Broadwater called Shrock, who gave her the plates, around 2,500 of them. They had been rescued from a dump many years before, stored away, and forgotten. Kate Beachy had apparently held back some of her brother’s glass plates to preserve them. She eventually forgot about them and when she moved to New York, the new owners of the house found the boxes of glass plates and took them to the dump. Luckily, someone realized they had historic value and rescued them, although he, too, eventually forgot them.

Since that time, Broadwater has worked hard to preserve her uncle’s legacy by caring for the glass plates and displaying the scenes captured on them.

“I never met Uncle Leo, but I feel as though I know him through working on the glass-plate negatives,” Broadwater said.

Her efforts had paid off as he uncle’s talent has come to be appreciated.

In his book, Maryland Time Exposures, 1840-1940, William Stapp, curator of photography for the National Portrait Gallery, wrote, “Beachy’s photographs are entrancing pictures, composed with naïve charm … (They) are compelling, summoning up visions of a style of life blessed by innocence … They reassure us about our past, and thus give us comfort for the present and for the future. That is no mean accomplishment for an unpretentious small-town photographer.”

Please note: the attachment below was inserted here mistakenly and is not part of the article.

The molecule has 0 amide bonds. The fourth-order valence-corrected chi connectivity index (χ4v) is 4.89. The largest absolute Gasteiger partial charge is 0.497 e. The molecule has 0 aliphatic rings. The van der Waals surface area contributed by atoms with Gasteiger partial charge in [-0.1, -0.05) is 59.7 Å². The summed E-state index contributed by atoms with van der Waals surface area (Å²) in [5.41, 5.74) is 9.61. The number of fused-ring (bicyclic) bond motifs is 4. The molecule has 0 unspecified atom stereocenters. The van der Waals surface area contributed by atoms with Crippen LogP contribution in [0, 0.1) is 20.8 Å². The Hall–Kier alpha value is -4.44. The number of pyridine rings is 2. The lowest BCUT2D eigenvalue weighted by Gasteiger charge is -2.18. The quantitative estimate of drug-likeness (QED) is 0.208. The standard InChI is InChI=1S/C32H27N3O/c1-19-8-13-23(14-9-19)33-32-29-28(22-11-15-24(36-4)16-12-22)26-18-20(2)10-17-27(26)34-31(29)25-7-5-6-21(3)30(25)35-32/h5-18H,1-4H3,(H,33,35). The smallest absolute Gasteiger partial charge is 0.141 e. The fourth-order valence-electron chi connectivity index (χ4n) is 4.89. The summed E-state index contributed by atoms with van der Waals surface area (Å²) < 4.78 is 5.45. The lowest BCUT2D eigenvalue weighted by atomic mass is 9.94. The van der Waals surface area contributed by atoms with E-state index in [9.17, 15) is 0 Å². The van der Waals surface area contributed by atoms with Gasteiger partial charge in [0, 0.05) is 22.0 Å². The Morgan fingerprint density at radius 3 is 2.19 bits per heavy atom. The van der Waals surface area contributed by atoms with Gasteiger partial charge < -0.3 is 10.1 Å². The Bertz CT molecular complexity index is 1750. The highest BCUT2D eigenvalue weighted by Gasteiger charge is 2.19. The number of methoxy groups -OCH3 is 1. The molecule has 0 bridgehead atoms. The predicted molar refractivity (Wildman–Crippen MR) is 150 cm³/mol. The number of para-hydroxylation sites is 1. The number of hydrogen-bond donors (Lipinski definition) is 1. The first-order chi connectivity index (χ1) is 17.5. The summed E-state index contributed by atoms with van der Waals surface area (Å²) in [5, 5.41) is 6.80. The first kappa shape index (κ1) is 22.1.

Remembering Leo Beachy

You can view a documentary about Beachy, “Leo Beachy: A Legacy Nearly Lost”, on the Garrett County Historical Society website. The documentary originally aired on WQED in Pittsburgh.

Life Magazine also published many of his photos in 1990 in a 10-page feature. You can view many of the photographs on the Garrett County Historical Society website or by visiting the Grantsville Museum.

The Maryland Historical Society also has a small collection of Beachy’s glass-plate negatives that it acquired in 2010.

Broadwater has also published four volumes of small books with hundreds of Beachy’s photographs reprinted in them.

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Editor’s Note: This is part one of two posts about the 1911 mine explosion in Elk Garden.



Residents gather at Mine No. 20 in Elk Garden, WV, waiting to hear word about survivors after a 1911 mine explosion. Courtesy of the Kitzmiller Mining Museum.


The ground trembled around 8:30 a.m. on the morning of April 24, 1911. Some people in Elk Garden, WVa., might have wished it was an earthquake, not that the town had ever experienced one. But that was better than thinking about the alternative. There had been an explosion in the nearby Davis Coal and Coke Company No. 20 mine where most of the men in town worked.